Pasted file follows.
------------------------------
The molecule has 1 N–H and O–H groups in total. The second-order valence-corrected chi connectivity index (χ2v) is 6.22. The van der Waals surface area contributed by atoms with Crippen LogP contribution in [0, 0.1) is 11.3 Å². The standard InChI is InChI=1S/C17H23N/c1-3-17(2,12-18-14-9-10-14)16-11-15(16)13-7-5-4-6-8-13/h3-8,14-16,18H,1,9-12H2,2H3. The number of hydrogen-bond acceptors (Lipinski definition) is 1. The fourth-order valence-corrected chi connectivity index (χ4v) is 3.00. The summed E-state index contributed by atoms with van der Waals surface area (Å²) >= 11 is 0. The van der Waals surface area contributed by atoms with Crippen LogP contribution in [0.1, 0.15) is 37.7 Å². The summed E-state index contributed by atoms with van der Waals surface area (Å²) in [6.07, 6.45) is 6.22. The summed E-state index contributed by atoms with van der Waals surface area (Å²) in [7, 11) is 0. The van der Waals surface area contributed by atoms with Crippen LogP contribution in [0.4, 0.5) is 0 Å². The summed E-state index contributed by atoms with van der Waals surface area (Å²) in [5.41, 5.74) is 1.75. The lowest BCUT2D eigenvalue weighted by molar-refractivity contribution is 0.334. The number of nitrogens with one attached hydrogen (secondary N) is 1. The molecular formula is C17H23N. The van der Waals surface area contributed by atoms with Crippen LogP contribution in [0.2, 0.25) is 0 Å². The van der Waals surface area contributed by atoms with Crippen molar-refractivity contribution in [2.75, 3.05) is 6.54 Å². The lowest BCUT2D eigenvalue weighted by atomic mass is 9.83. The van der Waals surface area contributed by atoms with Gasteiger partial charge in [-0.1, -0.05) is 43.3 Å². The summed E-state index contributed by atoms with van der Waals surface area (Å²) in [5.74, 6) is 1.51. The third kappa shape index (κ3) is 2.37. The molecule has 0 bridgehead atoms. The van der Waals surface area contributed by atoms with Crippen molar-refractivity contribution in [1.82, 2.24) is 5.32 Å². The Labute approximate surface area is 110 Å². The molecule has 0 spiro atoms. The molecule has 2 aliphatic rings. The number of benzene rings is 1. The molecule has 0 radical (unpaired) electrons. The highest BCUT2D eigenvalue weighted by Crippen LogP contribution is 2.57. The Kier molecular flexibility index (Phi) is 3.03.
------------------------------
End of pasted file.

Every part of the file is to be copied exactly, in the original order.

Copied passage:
The molecule has 1 N–H and O–H groups in total. The second-order valence-corrected chi connectivity index (χ2v) is 6.22. The van der Waals surface area contributed by atoms with Crippen LogP contribution in [0, 0.1) is 11.3 Å². The standard InChI is InChI=1S/C17H23N/c1-3-17(2,12-18-14-9-10-14)16-11-15(16)13-7-5-4-6-8-13/h3-8,14-16,18H,1,9-12H2,2H3. The number of hydrogen-bond acceptors (Lipinski definition) is 1. The fourth-order valence-corrected chi connectivity index (χ4v) is 3.00. The summed E-state index contributed by atoms with van der Waals surface area (Å²) >= 11 is 0. The van der Waals surface area contributed by atoms with Crippen LogP contribution in [0.1, 0.15) is 37.7 Å². The summed E-state index contributed by atoms with van der Waals surface area (Å²) in [6.07, 6.45) is 6.22. The summed E-state index contributed by atoms with van der Waals surface area (Å²) in [7, 11) is 0. The van der Waals surface area contributed by atoms with Crippen LogP contribution in [0.4, 0.5) is 0 Å². The summed E-state index contributed by atoms with van der Waals surface area (Å²) in [5.41, 5.74) is 1.75. The lowest BCUT2D eigenvalue weighted by molar-refractivity contribution is 0.334. The number of nitrogens with one attached hydrogen (secondary N) is 1. The molecular formula is C17H23N. The van der Waals surface area contributed by atoms with Crippen LogP contribution in [0.2, 0.25) is 0 Å². The van der Waals surface area contributed by atoms with Crippen molar-refractivity contribution in [2.75, 3.05) is 6.54 Å². The lowest BCUT2D eigenvalue weighted by atomic mass is 9.83. The van der Waals surface area contributed by atoms with Gasteiger partial charge in [-0.1, -0.05) is 43.3 Å². The summed E-state index contributed by atoms with van der Waals surface area (Å²) in [5.74, 6) is 1.51. The third kappa shape index (κ3) is 2.37. The molecule has 0 bridgehead atoms. The van der Waals surface area contributed by atoms with Crippen molar-refractivity contribution in [1.82, 2.24) is 5.32 Å². The Labute approximate surface area is 110 Å². The molecule has 0 spiro atoms. The molecule has 2 aliphatic rings. The number of benzene rings is 1. The molecule has 0 radical (unpaired) electrons. The highest BCUT2D eigenvalue weighted by Crippen LogP contribution is 2.57. The Kier molecular flexibility index (Phi) is 3.03.